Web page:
To the Expositor:
This is a response to the October 3, page 5 letter to the editor ‘Nature Conservancy answers some Cockburn Island concerns.’
This article clearly indicates that the Nature Conservancy of Canada (NCC) intends to have land purchased on Cockburn Island designated tax exempt by the Municipal Property Assessment Corporation. To avoid negative public reaction, Mr. Duncan assures Mayor Haight and the Council of Cockburn Island that the Managed Forest Tax Incentive could be a solution to the loss of tax revenue resulting from NCC purchase of 24,000 acres on Cockburn Island. Those of us who have been personally involved in the Managed Forest Program know that this is not a viable solution to Cockburn Island’s problems.
When the Managed Forest Tax Incentive program was first introduced it was a win-win situation for both the landowner and the municipalities. The designation of land under the managed forest program required that the landowner carry out a program of constructive forest management. In return, the province rebated 75 percent of the land taxes to the municipality. Unfortunately, as the program became more popular and costly, the province downloaded the impending financial burden to the municipal governments. While we Northerners shudder at the thought of 40 percent of Cockburn Island landowners covering the 75 percent tax shortfall for the wealthy NCC, it appears that Mr. Duncan has little empathy, regarding this as a minor subsidy to encourage development of wildlife habitat. Sadly, this appears to be another example of the contempt that the Nature Conservancy shows toward the residents of Northern Ontario. If the original, provincially subsidized managed forest program is so readily available for NCC land, why haven’t the townships of Western Manitoulin Island received this wonderful deal?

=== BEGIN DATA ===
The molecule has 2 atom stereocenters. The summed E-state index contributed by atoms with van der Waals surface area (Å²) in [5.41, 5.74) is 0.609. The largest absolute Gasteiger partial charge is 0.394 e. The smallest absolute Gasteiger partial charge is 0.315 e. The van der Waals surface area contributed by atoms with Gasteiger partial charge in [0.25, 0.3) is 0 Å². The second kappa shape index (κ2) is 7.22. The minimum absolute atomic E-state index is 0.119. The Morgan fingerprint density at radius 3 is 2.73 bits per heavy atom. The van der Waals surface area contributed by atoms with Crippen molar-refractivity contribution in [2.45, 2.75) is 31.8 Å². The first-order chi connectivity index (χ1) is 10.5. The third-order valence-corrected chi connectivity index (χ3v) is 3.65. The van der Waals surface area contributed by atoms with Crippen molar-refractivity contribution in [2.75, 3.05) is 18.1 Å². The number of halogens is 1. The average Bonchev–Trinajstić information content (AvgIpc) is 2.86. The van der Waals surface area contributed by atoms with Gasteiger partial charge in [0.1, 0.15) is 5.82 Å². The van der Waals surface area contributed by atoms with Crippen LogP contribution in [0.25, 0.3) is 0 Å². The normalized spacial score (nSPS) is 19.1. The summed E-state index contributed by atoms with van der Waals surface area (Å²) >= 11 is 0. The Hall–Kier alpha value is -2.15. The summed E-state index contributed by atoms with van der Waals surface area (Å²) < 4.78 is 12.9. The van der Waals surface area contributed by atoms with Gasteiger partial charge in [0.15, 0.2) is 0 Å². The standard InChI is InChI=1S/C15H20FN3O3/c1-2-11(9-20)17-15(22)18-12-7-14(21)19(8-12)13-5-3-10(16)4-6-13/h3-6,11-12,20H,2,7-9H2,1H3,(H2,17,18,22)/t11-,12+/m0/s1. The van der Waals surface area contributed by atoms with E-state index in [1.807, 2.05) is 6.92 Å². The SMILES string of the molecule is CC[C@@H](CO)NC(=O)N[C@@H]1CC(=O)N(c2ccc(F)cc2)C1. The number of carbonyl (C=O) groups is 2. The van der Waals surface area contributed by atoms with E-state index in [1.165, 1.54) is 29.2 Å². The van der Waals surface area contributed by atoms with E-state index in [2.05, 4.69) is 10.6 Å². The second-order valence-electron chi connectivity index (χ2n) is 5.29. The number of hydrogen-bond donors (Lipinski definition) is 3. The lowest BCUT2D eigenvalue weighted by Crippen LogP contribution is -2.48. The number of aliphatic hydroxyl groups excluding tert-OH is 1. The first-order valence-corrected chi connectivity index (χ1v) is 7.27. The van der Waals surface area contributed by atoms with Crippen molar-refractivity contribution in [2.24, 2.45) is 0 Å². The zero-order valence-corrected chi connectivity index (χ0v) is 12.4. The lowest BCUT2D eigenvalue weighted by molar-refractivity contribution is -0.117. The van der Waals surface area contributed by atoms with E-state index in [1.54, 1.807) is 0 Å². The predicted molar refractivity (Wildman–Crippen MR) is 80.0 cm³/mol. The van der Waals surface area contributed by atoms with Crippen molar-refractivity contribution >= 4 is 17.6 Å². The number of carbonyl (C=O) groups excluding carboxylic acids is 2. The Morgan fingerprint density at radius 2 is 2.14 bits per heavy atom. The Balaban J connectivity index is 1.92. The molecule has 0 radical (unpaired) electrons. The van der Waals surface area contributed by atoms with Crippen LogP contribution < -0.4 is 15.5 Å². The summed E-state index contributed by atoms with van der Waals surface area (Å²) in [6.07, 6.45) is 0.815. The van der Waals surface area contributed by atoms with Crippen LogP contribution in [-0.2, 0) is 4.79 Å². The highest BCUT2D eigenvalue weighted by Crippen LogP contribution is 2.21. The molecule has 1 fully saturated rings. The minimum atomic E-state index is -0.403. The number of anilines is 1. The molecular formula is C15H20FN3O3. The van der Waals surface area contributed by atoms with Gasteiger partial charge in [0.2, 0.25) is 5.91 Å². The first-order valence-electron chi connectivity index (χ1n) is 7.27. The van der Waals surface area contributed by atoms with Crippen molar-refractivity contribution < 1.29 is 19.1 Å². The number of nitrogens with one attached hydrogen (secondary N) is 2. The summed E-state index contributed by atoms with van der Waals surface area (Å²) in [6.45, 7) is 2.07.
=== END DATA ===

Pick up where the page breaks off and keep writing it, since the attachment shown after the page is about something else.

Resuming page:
Also, it would be interesting to see if Mr. Duncan would personally participate in planting thousands of trees to improve the existing wildlife habitat.
Mr. Duncan also promises that since there is a long standing tradition of deer hunting on Cockburn Island, the NCC does not expect there to be any substantial change from the current approach. This was not the case for Dawson and Robinson Townships. When their land was purchased by NCC, hunters faced a substantial increase in landowner “permission to hunt” fees. Township residents were also upset by the strict restrictions on access through NCC properties.
Mayor Haight and Councillors of Cockburn Island, just a final word of caution: Dawson and Robinson Townships were also presented with glowing projections and promises that were never fulfilled after the NCC purchase was finalized.